Friday, October 30, 1998 Published at 17:24 GMT
John bouncing out of this world!
Perth repeated its 1962 light show
The veteran astronaut, John Glenn, who is on board the space shuttle Discovery, is continuing a series of experiments into ageing.
Senator Glenn, 77, has swallowed a radio transmitter and a temperature sensor contained in a capsule the size of a large vitamin pill.
During a break from work, he told mission control in Houston that he was enjoying the weightless environment but said it was bringing its own problems.
"This morning I had oatmeal and raisins. I guess with old folks you normally think it goes down an old man's necktie but this time it wound up on my glasses, so you have to think of things like that."
He was restrained by straps when he became the first American to orbit the earth in 1962.
Senator Glenn has once again seen the Australian city of Perth lit up 340 miles (547 km) below him.
The view was recreated at around 0050 local time on Saturday, when lights at major stadiums, skyscrapers and thousands of homes were turned on to provide a bright contrast with the darkness of the surrounding desert.
"The lights show up very well," Senator Glenn said from Discovery. "Please thank everybody for turning them on, will you?"
The 77-year-old senator has said he was having a wonderful time on his trip.
"This is beautiful. The best part of it is, to do a trite old statement, zero-G and I feel fine."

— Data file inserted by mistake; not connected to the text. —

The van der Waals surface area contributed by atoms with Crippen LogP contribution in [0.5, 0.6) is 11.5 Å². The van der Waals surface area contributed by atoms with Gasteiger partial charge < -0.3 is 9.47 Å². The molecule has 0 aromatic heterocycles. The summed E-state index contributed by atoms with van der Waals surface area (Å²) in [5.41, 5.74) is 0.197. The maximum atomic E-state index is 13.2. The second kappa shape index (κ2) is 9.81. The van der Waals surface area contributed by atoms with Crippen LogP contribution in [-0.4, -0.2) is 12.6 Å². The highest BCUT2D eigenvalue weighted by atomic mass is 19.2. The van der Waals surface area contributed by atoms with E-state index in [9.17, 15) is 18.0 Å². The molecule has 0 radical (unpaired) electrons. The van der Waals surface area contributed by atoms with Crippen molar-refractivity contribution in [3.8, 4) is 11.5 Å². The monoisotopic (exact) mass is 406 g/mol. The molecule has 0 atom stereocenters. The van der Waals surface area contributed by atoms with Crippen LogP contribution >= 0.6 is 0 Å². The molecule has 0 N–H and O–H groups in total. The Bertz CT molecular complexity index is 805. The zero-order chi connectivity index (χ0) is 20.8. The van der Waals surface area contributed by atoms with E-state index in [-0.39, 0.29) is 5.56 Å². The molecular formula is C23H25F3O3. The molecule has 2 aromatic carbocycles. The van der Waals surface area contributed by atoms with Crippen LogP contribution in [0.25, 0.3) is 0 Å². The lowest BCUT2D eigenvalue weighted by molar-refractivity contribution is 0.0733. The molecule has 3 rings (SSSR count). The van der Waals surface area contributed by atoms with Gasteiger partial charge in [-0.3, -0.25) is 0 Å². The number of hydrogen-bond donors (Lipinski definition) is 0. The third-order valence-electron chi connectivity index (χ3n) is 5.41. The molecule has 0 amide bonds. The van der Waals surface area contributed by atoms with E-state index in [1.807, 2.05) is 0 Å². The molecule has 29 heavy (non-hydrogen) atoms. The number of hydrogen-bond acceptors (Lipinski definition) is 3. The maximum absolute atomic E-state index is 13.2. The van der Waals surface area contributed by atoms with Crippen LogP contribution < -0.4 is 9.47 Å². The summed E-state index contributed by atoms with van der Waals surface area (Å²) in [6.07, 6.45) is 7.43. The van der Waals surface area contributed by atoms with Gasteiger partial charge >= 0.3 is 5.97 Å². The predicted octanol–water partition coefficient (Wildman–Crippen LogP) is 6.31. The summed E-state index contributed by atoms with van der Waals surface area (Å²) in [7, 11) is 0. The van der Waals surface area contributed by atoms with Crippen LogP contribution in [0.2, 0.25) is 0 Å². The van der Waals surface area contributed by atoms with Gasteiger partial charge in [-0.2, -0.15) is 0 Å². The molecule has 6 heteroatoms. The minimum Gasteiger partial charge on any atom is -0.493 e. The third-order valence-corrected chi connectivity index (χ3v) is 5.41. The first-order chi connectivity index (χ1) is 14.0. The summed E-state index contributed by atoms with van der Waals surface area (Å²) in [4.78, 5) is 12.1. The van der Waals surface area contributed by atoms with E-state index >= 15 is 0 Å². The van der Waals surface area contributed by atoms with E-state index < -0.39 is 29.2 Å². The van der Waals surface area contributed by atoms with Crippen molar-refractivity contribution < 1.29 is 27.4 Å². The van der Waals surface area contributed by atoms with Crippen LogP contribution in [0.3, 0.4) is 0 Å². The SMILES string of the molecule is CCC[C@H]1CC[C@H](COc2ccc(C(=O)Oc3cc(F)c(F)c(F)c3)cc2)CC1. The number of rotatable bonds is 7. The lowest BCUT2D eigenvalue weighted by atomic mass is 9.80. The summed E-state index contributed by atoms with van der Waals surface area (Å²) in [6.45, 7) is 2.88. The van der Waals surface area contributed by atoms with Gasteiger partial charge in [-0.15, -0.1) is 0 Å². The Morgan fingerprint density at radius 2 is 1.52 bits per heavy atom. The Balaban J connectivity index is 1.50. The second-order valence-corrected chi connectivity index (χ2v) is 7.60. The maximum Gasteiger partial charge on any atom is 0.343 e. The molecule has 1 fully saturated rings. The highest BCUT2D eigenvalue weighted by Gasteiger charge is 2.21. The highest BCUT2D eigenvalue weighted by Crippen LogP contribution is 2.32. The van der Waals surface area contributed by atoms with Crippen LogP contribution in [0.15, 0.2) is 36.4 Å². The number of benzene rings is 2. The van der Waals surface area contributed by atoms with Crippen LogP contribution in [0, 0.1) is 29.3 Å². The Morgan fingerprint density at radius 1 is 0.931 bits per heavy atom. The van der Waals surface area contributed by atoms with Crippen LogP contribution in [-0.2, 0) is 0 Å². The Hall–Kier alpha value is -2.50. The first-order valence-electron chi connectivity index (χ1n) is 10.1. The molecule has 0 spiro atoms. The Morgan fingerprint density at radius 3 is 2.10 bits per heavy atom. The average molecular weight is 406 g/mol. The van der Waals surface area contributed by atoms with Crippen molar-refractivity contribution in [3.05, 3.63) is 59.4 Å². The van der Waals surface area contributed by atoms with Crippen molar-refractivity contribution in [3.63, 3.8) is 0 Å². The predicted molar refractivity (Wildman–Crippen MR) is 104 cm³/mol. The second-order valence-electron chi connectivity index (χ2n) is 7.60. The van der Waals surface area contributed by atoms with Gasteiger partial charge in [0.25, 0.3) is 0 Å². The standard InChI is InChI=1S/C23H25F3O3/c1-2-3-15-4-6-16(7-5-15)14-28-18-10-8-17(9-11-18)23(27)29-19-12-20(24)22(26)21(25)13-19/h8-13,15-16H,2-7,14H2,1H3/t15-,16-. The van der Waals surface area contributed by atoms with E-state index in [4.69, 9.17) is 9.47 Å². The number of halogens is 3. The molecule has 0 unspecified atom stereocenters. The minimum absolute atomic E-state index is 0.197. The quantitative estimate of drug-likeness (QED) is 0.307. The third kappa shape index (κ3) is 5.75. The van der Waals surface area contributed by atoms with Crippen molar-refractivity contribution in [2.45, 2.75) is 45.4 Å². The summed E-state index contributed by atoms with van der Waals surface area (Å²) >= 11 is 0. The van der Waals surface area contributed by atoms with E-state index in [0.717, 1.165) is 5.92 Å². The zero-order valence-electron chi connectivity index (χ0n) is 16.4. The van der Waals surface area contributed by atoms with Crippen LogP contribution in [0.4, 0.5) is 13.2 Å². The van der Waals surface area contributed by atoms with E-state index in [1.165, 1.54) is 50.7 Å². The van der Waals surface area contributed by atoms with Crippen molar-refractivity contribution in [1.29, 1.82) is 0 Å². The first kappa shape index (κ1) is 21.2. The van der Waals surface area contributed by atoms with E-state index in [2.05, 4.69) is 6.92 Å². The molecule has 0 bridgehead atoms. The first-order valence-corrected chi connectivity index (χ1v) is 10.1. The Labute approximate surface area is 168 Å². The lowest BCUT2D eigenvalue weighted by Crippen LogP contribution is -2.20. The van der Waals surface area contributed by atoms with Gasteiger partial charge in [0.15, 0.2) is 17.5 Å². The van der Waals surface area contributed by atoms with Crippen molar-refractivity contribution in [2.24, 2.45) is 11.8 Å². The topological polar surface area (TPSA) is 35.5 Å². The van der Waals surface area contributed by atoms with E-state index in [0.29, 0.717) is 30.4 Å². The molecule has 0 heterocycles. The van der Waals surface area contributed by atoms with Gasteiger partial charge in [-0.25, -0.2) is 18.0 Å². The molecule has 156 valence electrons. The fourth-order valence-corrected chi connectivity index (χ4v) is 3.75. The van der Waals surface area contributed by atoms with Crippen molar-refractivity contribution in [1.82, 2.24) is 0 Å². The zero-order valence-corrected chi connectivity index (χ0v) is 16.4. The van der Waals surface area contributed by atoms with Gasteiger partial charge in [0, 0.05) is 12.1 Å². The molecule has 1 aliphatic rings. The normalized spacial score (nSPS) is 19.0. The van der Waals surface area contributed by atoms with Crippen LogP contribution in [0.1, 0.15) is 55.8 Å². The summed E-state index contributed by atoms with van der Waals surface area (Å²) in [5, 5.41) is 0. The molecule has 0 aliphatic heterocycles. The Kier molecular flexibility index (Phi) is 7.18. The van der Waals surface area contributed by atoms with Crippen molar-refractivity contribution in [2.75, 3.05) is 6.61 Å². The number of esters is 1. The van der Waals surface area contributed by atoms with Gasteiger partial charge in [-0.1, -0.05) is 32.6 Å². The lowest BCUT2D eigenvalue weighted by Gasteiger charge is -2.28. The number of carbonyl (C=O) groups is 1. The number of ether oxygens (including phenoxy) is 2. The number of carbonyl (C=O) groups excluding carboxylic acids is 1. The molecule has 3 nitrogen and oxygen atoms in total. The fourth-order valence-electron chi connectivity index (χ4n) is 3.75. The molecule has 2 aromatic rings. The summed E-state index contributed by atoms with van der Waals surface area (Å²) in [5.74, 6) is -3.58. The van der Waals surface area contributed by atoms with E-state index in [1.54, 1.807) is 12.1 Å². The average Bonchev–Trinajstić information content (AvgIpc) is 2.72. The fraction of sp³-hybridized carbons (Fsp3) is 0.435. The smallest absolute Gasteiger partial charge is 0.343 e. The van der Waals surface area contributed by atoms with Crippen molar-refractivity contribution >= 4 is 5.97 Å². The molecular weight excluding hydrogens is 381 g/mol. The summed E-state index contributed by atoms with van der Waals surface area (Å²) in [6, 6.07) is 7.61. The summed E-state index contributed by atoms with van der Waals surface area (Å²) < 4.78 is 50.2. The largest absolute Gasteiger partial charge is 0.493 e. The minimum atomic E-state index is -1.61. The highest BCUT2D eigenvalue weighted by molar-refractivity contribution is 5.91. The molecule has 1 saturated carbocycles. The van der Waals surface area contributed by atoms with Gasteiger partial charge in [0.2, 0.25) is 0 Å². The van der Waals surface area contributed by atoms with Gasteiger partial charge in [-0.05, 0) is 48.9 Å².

As he took off Senator Glenn gave the thumbs up sign to the onboard video camera and shook hands with some of his six fellow astronauts.
On Friday he was due to start medical tests - during his nine-day voyage, he is to be the subject of numerous experiments to find out about the ageing process and to see how older people fare in space.
Discovery blasted off successfully on Thursday, but lost an aluminium panel two seconds into the flight.
However, mission control said the mishap should not affect the voyage or its landing.
The launch was delayed slightly by an aeroplane entering airspace above the craft.
President Bill Clinton and a host of Hollywood stars were among the 250,000 spectators who watched the takeoff.
Discovery is a luxurious ship compared to the cramped rocket Glenn used in 1962.
The crew of seven will perform more than 80 experiments and release a satellite for two days of solar studies.
Apart from the US crew, the shuttle is also carrying a Japanese researcher and a European Space Agency astronaut from Spain.